For its first week of sales, Travels With Casey is a New York Times hardcover bestseller. The book comes in at #22 on the extended nonfiction list. Thanks to everyone who helped to make that happen!
I’m on the road this week with dog-friendly events in Tempe, Seattle, and Portland. Hope to see you there.
Travels With Casey hit stores last Tuesday. In addition to People, the book has been reviewed and recommended by Time, BarkPost, the Boston Globe, The Frisky, Flavorwire, Open Letters Monthly, The Banner, and others.
To check out my fun interview (with the dogs) on HuffPost Live, click here.
The book doesn’t come out for a few weeks, but it’s getting some nice early attention and reviews. In addition to USA Today‘s piece about the book in its summer books preview, both Kirkus and Publishers Weekly have published positive reviews. Kirkus writes that my “sprightly, entertaining travelogue should find a delighted readership.” Publisher’s Weekly writes that “comparisons to John Steinbeck’s Travels with Charley are obvious, but this is an entirely different and equally rewarding piece of work that expands with each page without losing its narrative thread or the reader’s interest.”
In addition, a number of writers–including Dean Koontz, AJ Jacobs, Susan Cheever, and David Sheff–have offered glowing blurbs about the book. The book-lovers over at Goodreads are also giving “Travels With Casey” nice early reviews.
For more information, and to see an interactive map of my route and photos/videos from the journey, check out www.travelswithcasey.com.
My publisher, Simon & Schuster, has just posted a cool interactive map of my journey, complete with text and pictures from a dozen of the many places I visited with Casey. If you want to check it out, go to TravelsWithCasey.com and click on “Take the Trip.”
My upcoming book, Travels With Casey, was featured in the USA Today summer books preview. You can read that piece here.
For more information about the book, including early reviews, videos of my journey, and my tour schedule, check out TravelsWithCasey.com.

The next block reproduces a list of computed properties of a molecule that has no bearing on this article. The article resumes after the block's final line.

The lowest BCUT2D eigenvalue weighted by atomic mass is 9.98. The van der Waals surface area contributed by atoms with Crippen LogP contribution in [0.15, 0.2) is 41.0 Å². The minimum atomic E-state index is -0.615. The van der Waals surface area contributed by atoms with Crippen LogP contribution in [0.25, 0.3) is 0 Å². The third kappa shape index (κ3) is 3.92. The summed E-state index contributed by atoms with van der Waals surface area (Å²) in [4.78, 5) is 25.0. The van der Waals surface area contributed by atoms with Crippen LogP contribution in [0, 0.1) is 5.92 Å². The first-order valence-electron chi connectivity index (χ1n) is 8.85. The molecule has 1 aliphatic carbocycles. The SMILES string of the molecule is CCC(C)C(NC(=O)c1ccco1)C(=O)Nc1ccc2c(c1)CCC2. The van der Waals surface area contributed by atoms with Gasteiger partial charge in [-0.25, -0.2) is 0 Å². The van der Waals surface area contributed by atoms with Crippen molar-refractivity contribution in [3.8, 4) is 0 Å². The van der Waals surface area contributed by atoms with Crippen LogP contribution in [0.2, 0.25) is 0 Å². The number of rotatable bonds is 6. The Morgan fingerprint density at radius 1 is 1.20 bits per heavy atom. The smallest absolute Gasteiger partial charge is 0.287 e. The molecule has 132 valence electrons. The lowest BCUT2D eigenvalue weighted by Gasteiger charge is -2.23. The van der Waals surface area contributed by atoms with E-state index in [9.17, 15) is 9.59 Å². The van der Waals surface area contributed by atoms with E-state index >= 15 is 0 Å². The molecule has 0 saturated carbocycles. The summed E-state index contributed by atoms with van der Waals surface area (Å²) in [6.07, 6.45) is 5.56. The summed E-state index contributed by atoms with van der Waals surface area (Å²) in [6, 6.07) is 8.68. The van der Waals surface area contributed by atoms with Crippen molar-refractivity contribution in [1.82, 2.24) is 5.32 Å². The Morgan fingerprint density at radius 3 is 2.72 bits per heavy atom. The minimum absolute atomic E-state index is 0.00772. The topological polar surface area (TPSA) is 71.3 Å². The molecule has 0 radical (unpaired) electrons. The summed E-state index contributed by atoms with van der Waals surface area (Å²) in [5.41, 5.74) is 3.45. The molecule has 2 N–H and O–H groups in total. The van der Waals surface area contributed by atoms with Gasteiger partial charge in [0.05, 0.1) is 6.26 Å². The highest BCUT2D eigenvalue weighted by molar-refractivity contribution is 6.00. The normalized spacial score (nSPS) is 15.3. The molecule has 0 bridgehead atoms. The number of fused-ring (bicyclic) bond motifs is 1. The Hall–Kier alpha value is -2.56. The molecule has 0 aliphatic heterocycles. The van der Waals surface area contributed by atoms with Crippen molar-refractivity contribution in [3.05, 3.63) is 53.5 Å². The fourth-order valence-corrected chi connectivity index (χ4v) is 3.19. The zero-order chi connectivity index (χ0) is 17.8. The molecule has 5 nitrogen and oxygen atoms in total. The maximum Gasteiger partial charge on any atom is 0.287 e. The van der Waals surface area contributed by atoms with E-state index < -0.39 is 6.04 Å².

My latest New York Times Magazine piece is about bulldogs. For some background on the piece, including some entertaining video I took of Handsome Dan (Yale’s bulldog mascot), click here.
My latest New York Times Magazine piece, about my old friend Michael Glatze, went online Thursday and was published in the magazine Sunday. It was the most difficult profile I’ve ever written.
When I was a teenager, my mother told me that my grandfather, a prominent French economist and writer who had struggled with manic depression, had died. “He was hit by a car,” she said. I suspected she was lying, and I was right. I learned the truth soon enough: My grandfather, Jean Denizet, had jumped out of the window of a mental hospital. My grandmother—concerned with appearances, and unwilling to have French high society think whatever they might about a suicide—had apparently concocted the alternate story and asked her children to pass it on.
It wasn’t the first time a Denizet had leaped out the window of a building. My mother’s younger brother, the only male among her eight siblings, had committed suicide that way in his early 30s (on the day before Christmas). Then, three years ago, one of my mother’s sisters intentionally overdosed on medications.
For another sister’s death, I traveled to Paris for the funeral. My grandmother and my mother’s six remaining sisters—most of whom have battled lifelong depression—attended. It was hard not to look around and wonder: Who would be next? And could it be me?
As the only one of my many cousins to be raised outside of France, I have in many ways been insulated against the difficulties of my aristocratic French family (more on that a bit further down). But I am connected by genetics, and, as I’ve grown older and struggled with addiction and depression, I’ve sometimes worried that the legacy of my mother’s family might enslave me, too.
After the ceremony, we traveled to the small French village of Crepy to bury my mother’s sister next to her brother and her father. My dozens of cousins and I—we range in age from 18 to 35, with most in our 20s—spent much of the trip huddled in conversation. What had really happened to our parents? How had they become so ill? And what would become of us? What had become of us? Were we genetically programmed to suffer as they had?
I was reminded of all of this recently when I listened to the latest CD from my talented, charming, and endlessly kind French cousin, Martin Mey. The best song is “Live,” which he sings in English and which is his plea to his mother, who has battled severe lifelong depression, to “get out of and live.” It’s a beautiful and haunting song, and I love him for writing it.